Eben Kling, ‘WOOF, OOF, WHOO and WOW,’ Flashe on canvas, 32″ x 38″, 2017
Good Work Gallery presents:
‘New Imagism in Contemporary Painting,’ curated by Adam Zucker
Opening reception Saturday, April 29th, 7:00-9:00 pm
Anthony Palocci Jr.
The Ideogrammic Method was created by the poet Ezra Pound as a means to express abstract ideas through concrete symbols. This aesthetic form led to the development of Imagism, which is characterized by its attempt to isolate a single image to reveal its essence. The first tenet of the Imagist Manifesto was “To use the language of common speech, but to employ always the exact word, not the nearly-exact, nor the merely decorative word.” While Imagism was largely a literary form, the idea of synthesizing multiple perspectives into a single recognizable image translates within contemporary figurative paintings by Devon Clapp, Eben Kling, Anthony Palocci Jr., Emilia Olsen, and Polly Shindler. Similar to the Imagist poets who eschewed classical values, these artists employ techniques that convey the feeling of perception rather than mimesis (an accurate representation of life itself). By connoting rather than describing what is happening in their paintings, the viewer is free to decode the abstract meanings within these implicit images.
Anthony Palocci Jr.’s depictions of everyday objects are so intricately rendered that the viewer is at once enveloped in the realism and detail of the subject matter. Yet they are perceived to be something more, which is evident in the object’s scale and orientation within the picture plane.
Emilia Olsen’s intricately layered figurative expressionist paintings are watching us. Plant matter such as cacti and ferns have eyes and seemingly exhibit unique human-like personalities. Her palette of brilliant greens and fields of luscious succulents are fantastical and are a welcoming experience when entering her studio, which is located in an industrial part of Brooklyn, mostly devoid of nature.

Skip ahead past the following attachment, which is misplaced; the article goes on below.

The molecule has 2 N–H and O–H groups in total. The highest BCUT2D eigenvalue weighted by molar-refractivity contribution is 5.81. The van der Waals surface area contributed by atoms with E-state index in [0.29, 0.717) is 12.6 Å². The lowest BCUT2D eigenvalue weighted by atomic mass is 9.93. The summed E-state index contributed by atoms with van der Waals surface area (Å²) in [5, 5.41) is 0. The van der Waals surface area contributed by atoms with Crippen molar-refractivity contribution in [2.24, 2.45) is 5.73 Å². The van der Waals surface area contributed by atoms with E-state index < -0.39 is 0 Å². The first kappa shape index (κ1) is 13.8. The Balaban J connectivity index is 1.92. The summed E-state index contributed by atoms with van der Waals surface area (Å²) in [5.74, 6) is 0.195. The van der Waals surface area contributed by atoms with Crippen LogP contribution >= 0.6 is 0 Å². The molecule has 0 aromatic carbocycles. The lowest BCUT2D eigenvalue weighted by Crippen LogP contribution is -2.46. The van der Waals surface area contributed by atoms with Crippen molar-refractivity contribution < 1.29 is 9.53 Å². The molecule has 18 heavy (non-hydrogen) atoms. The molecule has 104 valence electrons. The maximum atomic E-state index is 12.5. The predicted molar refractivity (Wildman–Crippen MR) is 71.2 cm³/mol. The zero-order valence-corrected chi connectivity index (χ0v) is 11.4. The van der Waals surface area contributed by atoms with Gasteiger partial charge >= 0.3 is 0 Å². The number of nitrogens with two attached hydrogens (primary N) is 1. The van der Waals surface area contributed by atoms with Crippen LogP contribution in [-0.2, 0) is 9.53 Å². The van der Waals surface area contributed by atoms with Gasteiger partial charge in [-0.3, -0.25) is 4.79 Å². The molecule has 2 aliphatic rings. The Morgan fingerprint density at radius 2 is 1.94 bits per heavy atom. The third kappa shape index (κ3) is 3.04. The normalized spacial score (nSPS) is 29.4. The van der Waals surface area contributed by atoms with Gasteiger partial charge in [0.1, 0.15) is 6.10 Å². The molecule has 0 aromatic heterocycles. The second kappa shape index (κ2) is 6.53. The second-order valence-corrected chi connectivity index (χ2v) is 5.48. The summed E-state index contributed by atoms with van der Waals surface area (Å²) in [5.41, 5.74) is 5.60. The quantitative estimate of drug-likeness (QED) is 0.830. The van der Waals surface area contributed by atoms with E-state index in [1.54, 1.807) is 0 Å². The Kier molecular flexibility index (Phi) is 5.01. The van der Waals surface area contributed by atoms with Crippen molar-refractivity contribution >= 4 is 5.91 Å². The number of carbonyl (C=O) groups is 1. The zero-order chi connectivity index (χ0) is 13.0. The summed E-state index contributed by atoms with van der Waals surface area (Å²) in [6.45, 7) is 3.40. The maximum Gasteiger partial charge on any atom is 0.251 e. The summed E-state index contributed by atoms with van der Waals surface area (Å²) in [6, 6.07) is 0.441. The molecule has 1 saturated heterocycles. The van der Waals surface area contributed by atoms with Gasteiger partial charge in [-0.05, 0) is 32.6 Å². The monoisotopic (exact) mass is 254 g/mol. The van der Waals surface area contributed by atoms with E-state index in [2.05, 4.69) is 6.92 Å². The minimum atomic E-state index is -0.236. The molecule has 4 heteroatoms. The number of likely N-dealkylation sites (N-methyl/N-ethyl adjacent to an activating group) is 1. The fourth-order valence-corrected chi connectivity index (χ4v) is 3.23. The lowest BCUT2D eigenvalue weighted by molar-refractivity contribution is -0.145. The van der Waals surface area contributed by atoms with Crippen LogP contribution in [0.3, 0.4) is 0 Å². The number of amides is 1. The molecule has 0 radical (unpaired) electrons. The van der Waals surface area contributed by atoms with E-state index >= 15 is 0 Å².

The abject nature of Devon Clapp’s imagery explores the fetishized natural world, where dualities at first seem contradictory but on careful examination they are revealed to have parallel effects. Images of sexual desire, corporeal, and erotic in nature, at the same time express feelings of fear and discomfort. Taboo and kitsch, indiscretion and language, death and sensuality are themes that are expressively aligned together in Clapp’s body of work.
Eben Kling’s anarchic compositions are crowded with tangled limbs, simultaneity, violence, the cul-de-sac, negligence, beers, excess, television screens, helpless figures, debauchery and celestial ambivalence. There is some semblance of humor within these works, but all too familiar is the feeling of anxiety and tragedy. He makes the mundane and banal moments in contemporary life seem invigorating while being critical of gluttony in our contemporary culture. For Kling, there’s a real desperation in those smaller moments of frenzy, which are very powerful.
Polly Shindler’s painterly environments portray everyday scenes featuring both interiors and exteriors. The spaces in these works range from the public to the intimate and are largely devoid of human interaction. The scenes are composed in such a way that that the viewer enters the painted subjects as a voyeur into unknown yet familiar circumstances. It is as if they have stumbled upon a day in the life of someone else, or even our alternate selves.
Altogether the work of these painters employs corporeal imagery to depict something uniquely and autonomously signifiable.
June 2017: Ben Sisto: ‘As Is (Signs)’
Opening reception Friday, June 2nd, 7:00-9:00 pm
Viewing hours 6/3 – 6/4, 11:00-6:00 pm